That set up (along with a makeshift extension for the very last part of the drilling) got us through to the 2x4" that is standing on it's narrow edge.  Then the drill bit shown above didn't work because there wasn't anything to anchor the center drill bit into.  A note here: you want to be sure that you are not taking away more than half of that 2x4 on it's edge, because you'll lose structural integrity.)

It took a while to drill through all those layers - we took turns.

For the 2x4 we (okay John) took a hole saw and approached from the top down - inside the house - below the rafters and above the top plate.  It was tricky because of the angle - the rafters and roof sheathing prevented a totally vertical approach - but we could nibble away at it.  We initially planned to use a chisel, but the hole saw did actually work.

When you get a reasonable start on it, test the opening with your PVC pipe.  Our hole was just a shade small/jagged and the pipe wouldn't pass through.  John cleaned it up with a sander:

Eventually you'll have a hole all the way through:

Then you have to drill a hole through the roof plywood sheathing.  We (oh all right JOHN) used a hole saw from outside on a ladder, drilling down into the roof sheathing.  The angle is tricky - hard to get the hole saw started because half of it catches before the other half - but eventually it works.   We sawed off a piece of PVC pipe at an angle and held it against the underside of the roof plywood and traced it with a Sharpie to determine the necessary opening.  It must be oval, not round because of the roof pitch.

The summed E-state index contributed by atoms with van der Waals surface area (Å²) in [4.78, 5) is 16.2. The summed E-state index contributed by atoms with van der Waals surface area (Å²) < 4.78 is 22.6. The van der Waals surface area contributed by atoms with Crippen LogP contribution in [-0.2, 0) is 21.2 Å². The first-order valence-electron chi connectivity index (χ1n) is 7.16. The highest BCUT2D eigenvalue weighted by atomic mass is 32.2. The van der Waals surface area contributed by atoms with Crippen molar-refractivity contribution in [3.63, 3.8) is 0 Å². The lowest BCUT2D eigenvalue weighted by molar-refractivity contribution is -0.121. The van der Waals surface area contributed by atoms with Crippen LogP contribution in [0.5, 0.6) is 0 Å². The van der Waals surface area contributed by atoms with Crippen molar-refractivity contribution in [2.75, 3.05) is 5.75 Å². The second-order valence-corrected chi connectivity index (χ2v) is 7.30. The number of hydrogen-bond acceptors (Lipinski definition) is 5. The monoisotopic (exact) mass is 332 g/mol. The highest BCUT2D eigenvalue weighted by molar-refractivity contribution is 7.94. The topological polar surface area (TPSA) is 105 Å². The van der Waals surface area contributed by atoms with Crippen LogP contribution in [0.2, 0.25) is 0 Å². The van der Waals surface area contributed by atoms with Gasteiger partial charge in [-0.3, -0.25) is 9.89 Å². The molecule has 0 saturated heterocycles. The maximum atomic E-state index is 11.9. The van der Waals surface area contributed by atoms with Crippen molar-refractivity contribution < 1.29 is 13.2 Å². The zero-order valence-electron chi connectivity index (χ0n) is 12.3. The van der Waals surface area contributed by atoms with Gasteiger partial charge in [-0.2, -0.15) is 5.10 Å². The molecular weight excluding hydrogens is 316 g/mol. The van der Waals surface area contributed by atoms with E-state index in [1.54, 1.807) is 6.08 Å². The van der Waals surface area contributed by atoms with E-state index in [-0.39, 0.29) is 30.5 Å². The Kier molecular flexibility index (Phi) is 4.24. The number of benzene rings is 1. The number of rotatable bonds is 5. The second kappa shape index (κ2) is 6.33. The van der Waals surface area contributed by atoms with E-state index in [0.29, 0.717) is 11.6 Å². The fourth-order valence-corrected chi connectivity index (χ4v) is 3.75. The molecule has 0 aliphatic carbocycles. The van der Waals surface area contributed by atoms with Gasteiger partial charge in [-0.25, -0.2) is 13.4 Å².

On the second one we used a jigsaw and cut a rectangle.  No reason not to - it's faster, and in the end it doesn't show anyway.

Cutting the vent hole with the jigsaw

I don't know how John even GOT this photo - was he up on the ladder with me?? LOL
For the outside up on the roof portion, you need a rubber "boot" that fits over the pipe and is sealed (screwed and caulked) onto the roof.  See my previous post about boots - but here's one of the small brown ones I ordered online:

(You cut the appropriate ring to accept the size pipe you bought.)

Spray paint the ends of the PVC to match your roof (get the first few inches inside, too).

And then when it's dry, insert it into the hole you drilled, and use metal strapping to hold it in place.
(This is temporary strapping for me, so the attachment is sloppy.  Just ignore that...)  So here is the inside view of it all in place:

At this point, the bottom end of the pipe is just dangling in the air, not connected to anything.  But when I do the rest of my plumbing I can just use a coupling and connect it to the next piece of pipe.

The pipe comes out the roof.  The pipe boot goes over it.  Caulk around the pipe inside the boot.  You caulk and then screw the boot onto the roof, and then caulk on top of it again, and spray paint the whole kaboodle (shielding the roof with a piece of cardboard - thank you Jason!)   Here is the view from outside - hardly noticeable.

And now?

Plumbing vents?  CHECK.


  1. You're observant Craig! YES and it's spectacular. I'll write about it today...

  2. Overhead piping can be spooky! Good call